JESS: Oh yes, they did! They had big issues with me. But you know what, throughout all of that, they still loved me. There wasn’t any real… I was never grounded or anything like that even when I did the wrong thing. I sometimes look back and think ‘maybe they should have’ but you know, I probably would have rebelled even harder. They gave me a lot of freedom, and eventually I did come around you know… to the light haha, and saw the error of my ways and I actually chose to leave school when I was in the middle of year 9 and I went and got a full time job because, well, I just wasn’t academic and there was no support – I guess because I was such a troubled kid, there was no support from the teachers and I didn’t really want to try another school or anything like that. But I wanted to become a beauty therapist, so I worked for a year and saved up enough money to go to beauty college full time.
GRACE: So you really hit the working life early then?
JESS: Yes, I was working full time in the city when I was 15.
GRACE: Wow, and commuting in and sitting on the train with everyone there. That would have been a quick way to grow up.
JESS: Yes! It was a very quick way to grow up. And it was probably about 45 minutes’ travel there and back to the city every day, and there were no handouts from my parents, which I am actually very thankful for now, because I learned how to manage myself and manage my money and it’s really good. And then I went to beauty college in the city after a year of saving up. I enrolled and I was a beauty therapist for a while.
GRACE: So, was that what you did until you had kids?
JESS: I did beauty therapy for a while and then I actually had a career change too and I went in to banking.
GRACE: Oh wow, like your dad.
JESS: Yeah. And then we had children about a couple of years after I did banking. And then yeah, that’s when life really began I guess! I cannot remember my life before children.
GRACE: Mmm seems like a distant memory doesn’t it?
JESS: It does, it really does.
GRACE: For me less so, but yeah I can imagine after a few kids it starts to get that way.
GRACE: And so, are you a full-time stay at home mum now?
JESS: Yep, full time stay at home mum. Yeah, because we are on the property now, so much work is going into maintaining that. Like we really want to be self-sustainable. Not to the point where we’re butchering our own meat and stuff like that. But to the point where we’re growing pretty much all of our own fruit and vegetables. Just getting to the point where we’re working for ourselves, not for someone else. That would be ideal.
GRACE: So your husband’s working full-time. What does he do?
JESS: My husband’s a boiler maker. Yeah, he’s a tradie. He’s always been a tradie. He actually went to a private school so we had totally different paths where I was quite… not a nice person in high school, he was a saint in high school. And he got high distinctions in his high school, he passed 6 TE subjects with flying colours. But you know, he didn’t know what he wanted to do when he came out of high school. He didn’t know whether he wanted to go to uni or not. So he didn’t go, and so then he ended up working for the water corporation, that led him onto one job and yeah, now he’s doing boiler making. So there you go, just because you go to a private school doesn’t mean yeah…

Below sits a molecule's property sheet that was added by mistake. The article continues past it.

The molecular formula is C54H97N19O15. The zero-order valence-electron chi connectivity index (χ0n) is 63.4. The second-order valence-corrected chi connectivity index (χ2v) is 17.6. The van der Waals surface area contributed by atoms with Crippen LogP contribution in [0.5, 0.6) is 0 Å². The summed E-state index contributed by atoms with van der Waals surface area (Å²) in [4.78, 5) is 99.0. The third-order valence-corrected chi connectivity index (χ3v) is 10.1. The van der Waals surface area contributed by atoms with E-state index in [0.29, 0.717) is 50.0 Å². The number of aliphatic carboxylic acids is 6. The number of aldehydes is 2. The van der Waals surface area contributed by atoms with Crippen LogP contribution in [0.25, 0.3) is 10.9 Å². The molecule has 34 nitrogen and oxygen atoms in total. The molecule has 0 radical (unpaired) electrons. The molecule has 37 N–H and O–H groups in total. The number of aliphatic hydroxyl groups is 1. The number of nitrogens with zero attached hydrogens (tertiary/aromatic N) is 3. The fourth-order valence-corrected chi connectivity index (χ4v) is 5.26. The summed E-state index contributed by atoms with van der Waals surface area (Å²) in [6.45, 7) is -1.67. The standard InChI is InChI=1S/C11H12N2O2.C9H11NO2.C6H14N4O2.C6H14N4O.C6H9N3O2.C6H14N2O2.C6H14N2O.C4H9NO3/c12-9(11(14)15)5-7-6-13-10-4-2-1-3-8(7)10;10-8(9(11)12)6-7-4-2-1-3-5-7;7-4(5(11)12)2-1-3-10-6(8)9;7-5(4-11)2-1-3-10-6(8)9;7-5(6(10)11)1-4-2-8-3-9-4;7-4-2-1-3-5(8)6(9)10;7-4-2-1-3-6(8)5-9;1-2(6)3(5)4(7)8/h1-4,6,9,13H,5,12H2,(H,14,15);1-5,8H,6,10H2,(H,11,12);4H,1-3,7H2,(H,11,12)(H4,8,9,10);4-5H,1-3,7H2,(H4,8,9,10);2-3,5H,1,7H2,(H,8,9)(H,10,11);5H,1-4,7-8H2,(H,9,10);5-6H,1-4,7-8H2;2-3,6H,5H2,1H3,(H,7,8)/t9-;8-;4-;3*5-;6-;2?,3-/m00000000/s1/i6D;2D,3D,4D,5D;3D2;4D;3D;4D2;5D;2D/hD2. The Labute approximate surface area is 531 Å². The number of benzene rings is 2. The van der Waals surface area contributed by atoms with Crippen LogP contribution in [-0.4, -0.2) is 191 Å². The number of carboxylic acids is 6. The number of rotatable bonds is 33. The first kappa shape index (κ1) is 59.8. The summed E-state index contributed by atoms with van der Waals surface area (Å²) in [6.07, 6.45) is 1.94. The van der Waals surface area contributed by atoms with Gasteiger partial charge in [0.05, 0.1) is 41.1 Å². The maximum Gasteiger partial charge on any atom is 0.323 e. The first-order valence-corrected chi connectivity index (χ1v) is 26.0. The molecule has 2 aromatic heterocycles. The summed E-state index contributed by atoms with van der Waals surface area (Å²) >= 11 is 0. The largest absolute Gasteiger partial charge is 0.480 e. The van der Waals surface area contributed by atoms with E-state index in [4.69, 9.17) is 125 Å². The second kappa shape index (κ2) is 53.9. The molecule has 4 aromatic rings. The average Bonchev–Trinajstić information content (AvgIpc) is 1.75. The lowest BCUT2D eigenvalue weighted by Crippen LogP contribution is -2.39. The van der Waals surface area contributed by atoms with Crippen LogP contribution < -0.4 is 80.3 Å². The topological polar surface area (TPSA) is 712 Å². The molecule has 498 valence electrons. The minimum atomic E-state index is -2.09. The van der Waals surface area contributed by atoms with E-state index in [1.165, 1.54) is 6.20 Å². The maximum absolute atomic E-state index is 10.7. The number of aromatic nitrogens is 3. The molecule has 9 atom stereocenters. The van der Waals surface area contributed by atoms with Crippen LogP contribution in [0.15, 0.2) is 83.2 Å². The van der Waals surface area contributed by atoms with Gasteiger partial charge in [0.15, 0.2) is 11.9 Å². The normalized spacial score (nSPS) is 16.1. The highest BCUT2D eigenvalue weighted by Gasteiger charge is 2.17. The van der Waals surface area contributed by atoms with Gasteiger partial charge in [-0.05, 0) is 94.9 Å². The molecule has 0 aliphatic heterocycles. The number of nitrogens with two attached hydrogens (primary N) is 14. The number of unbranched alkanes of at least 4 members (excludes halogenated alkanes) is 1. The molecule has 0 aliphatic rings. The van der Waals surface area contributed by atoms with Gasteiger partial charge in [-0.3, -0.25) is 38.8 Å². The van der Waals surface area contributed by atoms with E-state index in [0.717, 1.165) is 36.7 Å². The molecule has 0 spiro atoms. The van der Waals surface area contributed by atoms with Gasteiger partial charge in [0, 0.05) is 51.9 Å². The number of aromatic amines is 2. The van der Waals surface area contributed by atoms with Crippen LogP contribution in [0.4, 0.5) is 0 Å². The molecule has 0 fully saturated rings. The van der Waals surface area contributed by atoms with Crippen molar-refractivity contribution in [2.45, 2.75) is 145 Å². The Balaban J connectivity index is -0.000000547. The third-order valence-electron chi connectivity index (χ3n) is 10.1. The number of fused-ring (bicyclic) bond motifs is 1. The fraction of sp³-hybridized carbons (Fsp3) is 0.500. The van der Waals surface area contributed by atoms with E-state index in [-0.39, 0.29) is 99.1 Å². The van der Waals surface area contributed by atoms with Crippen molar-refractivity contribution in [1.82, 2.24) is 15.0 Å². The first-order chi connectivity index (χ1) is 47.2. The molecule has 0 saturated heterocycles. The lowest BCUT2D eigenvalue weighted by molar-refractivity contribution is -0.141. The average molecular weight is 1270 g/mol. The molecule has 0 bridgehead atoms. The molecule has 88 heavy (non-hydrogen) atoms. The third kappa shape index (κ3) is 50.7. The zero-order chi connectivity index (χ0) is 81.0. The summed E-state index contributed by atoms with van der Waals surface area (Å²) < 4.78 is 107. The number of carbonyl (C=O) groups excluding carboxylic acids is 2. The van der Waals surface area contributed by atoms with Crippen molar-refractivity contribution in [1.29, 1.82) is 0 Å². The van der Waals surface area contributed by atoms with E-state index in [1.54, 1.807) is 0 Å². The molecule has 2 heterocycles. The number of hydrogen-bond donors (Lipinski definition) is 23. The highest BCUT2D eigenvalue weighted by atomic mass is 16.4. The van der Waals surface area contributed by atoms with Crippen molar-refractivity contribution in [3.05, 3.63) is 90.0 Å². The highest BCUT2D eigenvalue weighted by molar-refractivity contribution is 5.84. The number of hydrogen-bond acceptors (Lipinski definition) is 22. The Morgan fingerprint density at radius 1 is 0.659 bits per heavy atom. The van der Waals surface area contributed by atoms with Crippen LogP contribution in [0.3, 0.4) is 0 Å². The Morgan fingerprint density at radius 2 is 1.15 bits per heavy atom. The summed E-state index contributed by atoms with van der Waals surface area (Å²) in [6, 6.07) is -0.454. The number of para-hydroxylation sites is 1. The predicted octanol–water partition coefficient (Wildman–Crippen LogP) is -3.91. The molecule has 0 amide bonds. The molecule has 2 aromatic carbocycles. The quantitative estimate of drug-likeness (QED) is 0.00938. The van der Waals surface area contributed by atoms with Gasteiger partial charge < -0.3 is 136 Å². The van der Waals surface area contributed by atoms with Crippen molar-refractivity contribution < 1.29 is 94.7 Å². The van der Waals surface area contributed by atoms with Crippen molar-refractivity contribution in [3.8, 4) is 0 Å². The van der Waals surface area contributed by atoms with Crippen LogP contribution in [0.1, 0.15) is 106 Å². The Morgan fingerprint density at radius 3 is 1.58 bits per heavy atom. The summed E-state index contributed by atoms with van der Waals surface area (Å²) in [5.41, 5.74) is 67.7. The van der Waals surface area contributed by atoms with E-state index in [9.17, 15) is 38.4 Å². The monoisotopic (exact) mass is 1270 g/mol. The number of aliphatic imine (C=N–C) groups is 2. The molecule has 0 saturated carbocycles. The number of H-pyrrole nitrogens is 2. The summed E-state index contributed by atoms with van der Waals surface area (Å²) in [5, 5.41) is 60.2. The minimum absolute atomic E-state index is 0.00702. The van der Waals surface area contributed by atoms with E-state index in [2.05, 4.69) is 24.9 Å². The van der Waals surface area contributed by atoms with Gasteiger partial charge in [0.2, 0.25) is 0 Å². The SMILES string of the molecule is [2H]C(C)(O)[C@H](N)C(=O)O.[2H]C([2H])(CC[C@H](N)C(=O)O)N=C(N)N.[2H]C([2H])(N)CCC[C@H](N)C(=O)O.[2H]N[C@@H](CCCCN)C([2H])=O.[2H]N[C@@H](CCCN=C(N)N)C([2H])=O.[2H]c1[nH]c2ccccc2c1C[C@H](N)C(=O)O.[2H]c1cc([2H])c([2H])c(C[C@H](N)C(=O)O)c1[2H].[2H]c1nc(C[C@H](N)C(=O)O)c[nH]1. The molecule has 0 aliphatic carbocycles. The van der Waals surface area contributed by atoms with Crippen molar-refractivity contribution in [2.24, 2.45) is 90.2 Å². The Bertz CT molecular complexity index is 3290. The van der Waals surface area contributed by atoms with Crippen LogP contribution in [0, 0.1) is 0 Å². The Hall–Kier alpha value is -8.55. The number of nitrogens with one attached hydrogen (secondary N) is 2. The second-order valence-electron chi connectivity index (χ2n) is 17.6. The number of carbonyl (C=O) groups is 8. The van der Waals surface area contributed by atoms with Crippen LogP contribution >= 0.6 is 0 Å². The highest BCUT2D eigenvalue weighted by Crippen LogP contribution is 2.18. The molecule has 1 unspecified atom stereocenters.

GRACE: There’s no one ticket in is there?
JESS: No that’s right.
GRACE: So, you got married and had kids. So do you remember the first time you came across the idea of homeschooling?
JESS: Yeah I do actually. Funnily enough, the first sort of inkling where I thought “this could be for me” was on Instagram. I can’t remember who exactly it was – either @kate_aneverydaystory or @happyhippymama who is now @andrea__sunshine. It was either one of those two, I started following them around the same time, and just seeing their posts and seeing the joy in their lives, that really caught me. I was like “I want that!” and I had already gone through changing the way we parented and school was starting to become an option for us, like you know we were starting to think ‘what are we going to do about schooling? Where are we going to send our children? Are we going to send them to public school? Private school? Are we going to send them to Waldorf or Montessori? Like all those options, and we said homeschooling but my husband kind of laughed that off at the beginning. And then it just kept coming up and that little connection there was really it for me to look into that option more than I had previously thought.
GRACE: So really, it was down to Instagram, wow!
JESS: Yeah, that’s right. Haha
GRACE: So you obviously got to a point where your husband was on board. I mean, was he 100% on board before you decided or where you like on probation, you know?
JESS: No, I was never on probation. It was more, he was like “are you sure you really want to do this?” because we had 3 children under three, so…
GRACE: Oh wow
JESS: Yeah, so Alannah was 3 years old and 2 months when I had Mason and Tiffany was 22 months so, it was just chaos and really I decided that I wanted to homeschool maybe when Mason was about 6 months old. And he was a full on baby. He had reflux really badly. He didn’t sleep for more than 40 minutes for his first year of his life. He was just in a lot of pain, and so it was a really difficult year.